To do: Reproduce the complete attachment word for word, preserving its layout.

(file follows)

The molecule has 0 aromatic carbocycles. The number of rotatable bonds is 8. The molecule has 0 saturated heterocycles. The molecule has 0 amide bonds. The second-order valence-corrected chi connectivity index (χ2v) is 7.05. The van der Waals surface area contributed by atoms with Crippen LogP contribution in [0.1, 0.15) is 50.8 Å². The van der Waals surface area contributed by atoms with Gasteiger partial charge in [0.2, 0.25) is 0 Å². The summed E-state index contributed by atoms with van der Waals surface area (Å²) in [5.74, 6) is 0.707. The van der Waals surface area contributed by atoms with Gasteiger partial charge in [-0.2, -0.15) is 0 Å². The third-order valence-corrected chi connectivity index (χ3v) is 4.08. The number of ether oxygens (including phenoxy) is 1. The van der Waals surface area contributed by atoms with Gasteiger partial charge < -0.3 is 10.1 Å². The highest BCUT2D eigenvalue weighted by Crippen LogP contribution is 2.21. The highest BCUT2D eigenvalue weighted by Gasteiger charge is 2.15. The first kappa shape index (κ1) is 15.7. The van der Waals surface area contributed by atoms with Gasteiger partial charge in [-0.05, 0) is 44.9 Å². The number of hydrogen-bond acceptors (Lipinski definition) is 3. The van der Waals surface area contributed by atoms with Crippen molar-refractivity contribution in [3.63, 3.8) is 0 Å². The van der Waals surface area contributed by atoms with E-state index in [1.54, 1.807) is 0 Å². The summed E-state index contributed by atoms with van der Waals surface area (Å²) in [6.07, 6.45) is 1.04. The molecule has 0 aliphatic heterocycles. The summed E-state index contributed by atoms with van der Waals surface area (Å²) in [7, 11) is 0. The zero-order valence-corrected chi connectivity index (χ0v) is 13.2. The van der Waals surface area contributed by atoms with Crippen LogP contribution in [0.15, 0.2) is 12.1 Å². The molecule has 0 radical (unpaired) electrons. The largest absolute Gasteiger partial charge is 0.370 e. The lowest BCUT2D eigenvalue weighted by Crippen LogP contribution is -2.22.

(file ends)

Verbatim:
The molecule has 0 aromatic carbocycles. The number of rotatable bonds is 8. The molecule has 0 saturated heterocycles. The molecule has 0 amide bonds. The second-order valence-corrected chi connectivity index (χ2v) is 7.05. The van der Waals surface area contributed by atoms with Crippen LogP contribution in [0.1, 0.15) is 50.8 Å². The van der Waals surface area contributed by atoms with Gasteiger partial charge in [0.2, 0.25) is 0 Å². The summed E-state index contributed by atoms with van der Waals surface area (Å²) in [5.74, 6) is 0.707. The van der Waals surface area contributed by atoms with Gasteiger partial charge in [-0.2, -0.15) is 0 Å². The third-order valence-corrected chi connectivity index (χ3v) is 4.08. The number of ether oxygens (including phenoxy) is 1. The van der Waals surface area contributed by atoms with Gasteiger partial charge < -0.3 is 10.1 Å². The highest BCUT2D eigenvalue weighted by Crippen LogP contribution is 2.21. The highest BCUT2D eigenvalue weighted by Gasteiger charge is 2.15. The first kappa shape index (κ1) is 15.7. The van der Waals surface area contributed by atoms with Gasteiger partial charge in [-0.05, 0) is 44.9 Å². The number of hydrogen-bond acceptors (Lipinski definition) is 3. The van der Waals surface area contributed by atoms with Crippen molar-refractivity contribution in [3.63, 3.8) is 0 Å². The van der Waals surface area contributed by atoms with E-state index in [1.54, 1.807) is 0 Å². The summed E-state index contributed by atoms with van der Waals surface area (Å²) in [6.07, 6.45) is 1.04. The molecule has 0 aliphatic heterocycles. The summed E-state index contributed by atoms with van der Waals surface area (Å²) in [7, 11) is 0. The zero-order valence-corrected chi connectivity index (χ0v) is 13.2. The van der Waals surface area contributed by atoms with Crippen LogP contribution in [0.15, 0.2) is 12.1 Å². The molecule has 0 radical (unpaired) electrons. The largest absolute Gasteiger partial charge is 0.370 e. The lowest BCUT2D eigenvalue weighted by Crippen LogP contribution is -2.22.